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The careers of NAE members are studies in accomplishment and inspiration. To highlight v.22, we point to the oldest and youngest deceased members, Leo Leroy Beranek at 102 https://www.nae.edu/219739/LEO-L-BERANEK-19142016#publicationContent and Paul Allen at 65 https://www.nae.edu/219730/PAUL-G-ALLEN-19532018#publicationContent. Leo Beranek’s name is synonymous with acoustics and his company was responsible for transmission of the first internet message. Paul Allen was cofounder of Microsoft and shares credit for the personal computer revolution.
BY RICHARD C. ALKIRE AND WILLIAM R. SCHOWALTER
THOMAS JOSEPH HANRATTY was born in Philadelphia on November 9, 1926, and passed away in Urbana, Illinois, on August 24, 2016, at age 89.
As a student at Southeast Catholic High School in Philadelphia, he was deeply inspired by the Norbertine Fathers, who provided him with a sound foundation for a professional career. He was appointed editor of the school newspaper and yearbook, and had many opportunities for public speaking—he was a member of the debate team and gave the valedictory address at graduation. These activities not only provided skills that he would use throughout his life, but also challenged him to discern essential ideas from a large amount of data.
He graduated from Villanova University in 1947 with a bachelor’s degree in chemical engineering and began his engineering career that year at Fischer & Porter Company (Hatboro, PA), where he worked on the metering of complicated fluids. The following year he began taking night courses at the Ohio State University while working at Battelle Memorial Institute, where he became involved in the development of a gas-phase catalytic process for the manufacture of hydrazine rocket fuel. Thus was born a taste for research that he never lost.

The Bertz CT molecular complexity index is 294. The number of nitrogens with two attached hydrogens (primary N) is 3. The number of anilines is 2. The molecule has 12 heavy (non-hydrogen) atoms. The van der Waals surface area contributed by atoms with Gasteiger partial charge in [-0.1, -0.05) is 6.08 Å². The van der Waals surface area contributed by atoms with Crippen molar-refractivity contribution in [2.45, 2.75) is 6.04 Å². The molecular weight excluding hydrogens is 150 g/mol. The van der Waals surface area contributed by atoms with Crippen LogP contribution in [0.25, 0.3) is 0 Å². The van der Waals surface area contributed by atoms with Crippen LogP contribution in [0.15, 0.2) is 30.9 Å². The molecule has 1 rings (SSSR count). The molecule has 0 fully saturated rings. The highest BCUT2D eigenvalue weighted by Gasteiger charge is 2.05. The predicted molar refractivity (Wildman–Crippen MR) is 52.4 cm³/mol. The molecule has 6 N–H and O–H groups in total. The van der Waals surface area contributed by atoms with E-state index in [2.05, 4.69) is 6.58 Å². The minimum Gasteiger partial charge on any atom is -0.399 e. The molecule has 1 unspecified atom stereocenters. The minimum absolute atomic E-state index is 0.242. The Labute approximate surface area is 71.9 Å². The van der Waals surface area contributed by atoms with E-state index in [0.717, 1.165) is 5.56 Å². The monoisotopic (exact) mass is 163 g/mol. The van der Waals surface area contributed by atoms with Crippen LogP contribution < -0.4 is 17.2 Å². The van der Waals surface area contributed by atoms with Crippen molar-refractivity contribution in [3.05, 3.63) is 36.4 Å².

After obtaining his master’s in chemical engineering at Ohio State, he was admitted to the PhD program at Princeton. By that time, it had been recognized in the field of chemical engineering that the design and operation of a large variety of chemical processes used a relatively small number of “unit operations.” When Hanratty arrived at Princeton, the emphasis was shifting to include an engineering science approach that expanded basic knowledge about the principles underlying unit operations. His PhD thesis (1953) on mixing in fluidized beds was part of a pioneering research program on reactor design directed by Richard Wilhelm.
Hanratty joined the faculty of the University of Illinois in 1953, when one of us (WRS) was a first-year graduate student. He made an immediate impact on the graduate student population, both because he was closer in age to the graduate students than to his faculty colleagues and because of his outgoing nature and sincere interest in the students’ research. He also took responsibility for departmental courses in fluid mechanics and transport phenomena, and so began a labor of love in teaching chemical engineering students, which continued for more than 50 years.
By 1955 Hanratty had established himself as a contributor to the high reputation of the small but distinguished Department of Chemistry and Chemical Engineering at Illinois. Given his open and engaging style, it was natural for him to create informal study groups that would tackle new concepts across a broad range of fluid mechanics and that drew interested students from several different research groups. At that time, chemical engineering at Illinois had deep roots and emphasis on engineering science.
Hanratty remained at the University of Illinois for the rest of his career. He retired formally in 1997, but continued for nearly 20 more years as emeritus professor with an active research program and interaction with colleagues. In 2013 he authored the textbook Physics of Gas-Liquid Flows, published by Cambridge University Press.